True Cuckoo – Flew Over the Nest

[Editor: When I sent the interview questions to Cuckoo. He replied within 3 hours! That’s some sort of record. Then he said he’d like to send the photos separately, coz he couldn’t make it out his studio at the moment….. What he then sends, is a bunch of great photos with hand-drawn annotations! Wow! … Thanks Andreas. You truely are an inspiration]

1. Favourite knob/fader/switch on a piece of gear and why?

Moog Golden Knob

At the last Moogfest I got this particularly lovely huge golden knob as a part of the perks that Moogfest gave the guests in a goodie bag. I don’t think it’s from an actual product. Just something they made especially for Moogfest. It’s really heavy, definitely made out of solid metal. I had to modify it a little bit with some mould-able plastic to get it to fit where I wanted it. Now it lives on my original microKorg, as the preset selection knob, and the presets sound so much better now! 😀

2. Do you have an ‘almost’ perfect bit of kit? What would you change?

Hakon Continuum Fingerboard

Tricky… I don’t think there’s such a thing as a perfect piece of kit. Everything is the fruit of careful consideration, and a lot of choices. Like the Continuum Fingerboard for example… it’s perfect, but it can be improved. Could you make a continuum with it’s own on-board synth editor? Absolutely not! It would ruin the whole thing. But it makes sense to think that you would like that.
The new Continuum Slim has improved though, and I want it for the improvements. Is it perfect? Yeah… maybe… It is what it is, and that’s the way I will use it.

I’m very much engaged in beta testing and writing feedback to developers a lot. So I am definitely seeing ways on improving everything. Like now for instance, I’m playing with the Moog Matriarch, and it’s beautiful! The Matriarch has got 4 oscillators, and in Paraphonic mode the 4 oscillators can be played in “polyphony”… Obviously some form of gates are letting each oscillator turn “on and off” individually corresponding to the keyboard. I wish I had CV access to those gates, so that I could sequence the oscillators more independently and freely… But that takes us back to the beginning… The Matriarch is the fruit of careful consideration and a lot of choices. It is what it is. Let’s make the most out of it!

3. What setup do you bring on holiday/tour/commute etc.?

The OP-Z is definitely the musical instrument that I’d be tempted on bringing with me on a holiday without any regrets. It’s light weight and doesn’t take up much space, and it’s fun. It’s just that my OP-Z units are packed to the max with one of my live sets, so there’s not much room for putting in more at this moment. I know I can make backups etc. but… to be honest, I rarely end up making music on holidays anyway. I sometimes bring some new stuff that I want to check out. But for casual and beautiful music exploration on the go I think I’d be more tempted to bring my iPad Pro and use Samplr. Samplr is beautiful for short sessions. And the iPad Pro is lovely for drawing too.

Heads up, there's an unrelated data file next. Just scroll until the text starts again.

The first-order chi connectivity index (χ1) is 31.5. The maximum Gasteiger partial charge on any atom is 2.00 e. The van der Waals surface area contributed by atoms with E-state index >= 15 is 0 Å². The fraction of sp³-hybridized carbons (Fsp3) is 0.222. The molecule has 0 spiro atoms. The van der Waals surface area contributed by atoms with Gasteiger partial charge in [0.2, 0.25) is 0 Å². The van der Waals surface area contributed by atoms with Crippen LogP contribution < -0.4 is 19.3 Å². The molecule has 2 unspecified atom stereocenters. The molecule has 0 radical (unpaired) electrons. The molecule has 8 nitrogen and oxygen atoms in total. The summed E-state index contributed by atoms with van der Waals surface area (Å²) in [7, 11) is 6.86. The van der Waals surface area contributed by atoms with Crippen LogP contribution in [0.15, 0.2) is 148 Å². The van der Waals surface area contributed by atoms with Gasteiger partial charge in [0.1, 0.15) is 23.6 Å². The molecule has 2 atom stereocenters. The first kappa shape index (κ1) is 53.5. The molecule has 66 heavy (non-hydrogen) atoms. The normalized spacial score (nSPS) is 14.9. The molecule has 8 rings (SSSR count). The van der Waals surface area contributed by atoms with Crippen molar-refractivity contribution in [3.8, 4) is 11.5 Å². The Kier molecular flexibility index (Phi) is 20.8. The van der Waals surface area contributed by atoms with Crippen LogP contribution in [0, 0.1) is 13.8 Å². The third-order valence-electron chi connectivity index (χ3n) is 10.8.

On tour I never want to bring more than I can carry myself. It’s a pain with heavy gear. So I’m trying to keep the size down. Three typical setups for me is:
Octatrack + ZOIA.
Deluge + ZOIA.
2 x OP-Z.

Samplr on the iPad

4. What software do you wish was hardware and vice versa?

Ooouuushhh, I wish everything from the following 3 companies was available in hardware form.

  • Fab Filter’s amazing production and mastering tools like PRO-Q, PRO-MB, PRO-C and PRO-L. I would’ve been using them all the time in hardware! Perhaps especially the PRO-MB multiband compressor. Heck, they should make a hardware performance mixer with all of their plug-ins on the mixer!
  • Plogue’s amazing recreation of old chips such as the Megadrive Yamaha FM chip (my favourite). Chipsynth MD, Chipsynth PortaFM, and Chipcrusher. They have some forthcoming models that I’m psyched about too.
  • Spectrasonics, if they made Keyscape a high quality hardware keyboard instrument… that would seriously be the best stage keyboard ever.


5. Is there anything you regret selling… or regret buying?

I once bought the MicroKorg XL a looong long time ago. I thought it was just an update of the MicroKorg, and bought the most recent one. But I had no idea they were built on two completely different platforms. The MS 2000 vs the Radias. They sound so incredibly different. The XL has a very digital and sharp kind of sound, where as the original MicroKorg has a much warmer and vibrant sound, I’d say. But a friend of mine has been borrowing the XL for about 10 years now, so at least it’s making someone happy 😀
I later got the original MicroKorg and made 128 presets for it, and it’s sounding super nice 😀

6. What gear has inspired you to produce the most music?

Sega MegaDrive

Probably game music from the Sega Megadrive and Super Nintendo era. I made mix tapes of game music especially from the Sega Megadrive. So SEGA has probably influenced me the most. Phantasy Star. The Streets of Rage series. Shinobi. The Thunderforce series etc. But looking back, I have so many favourite soundtracks on the SNES too. Especially the games produced by Square Soft. Secret of Mana, like Chrono Trigger.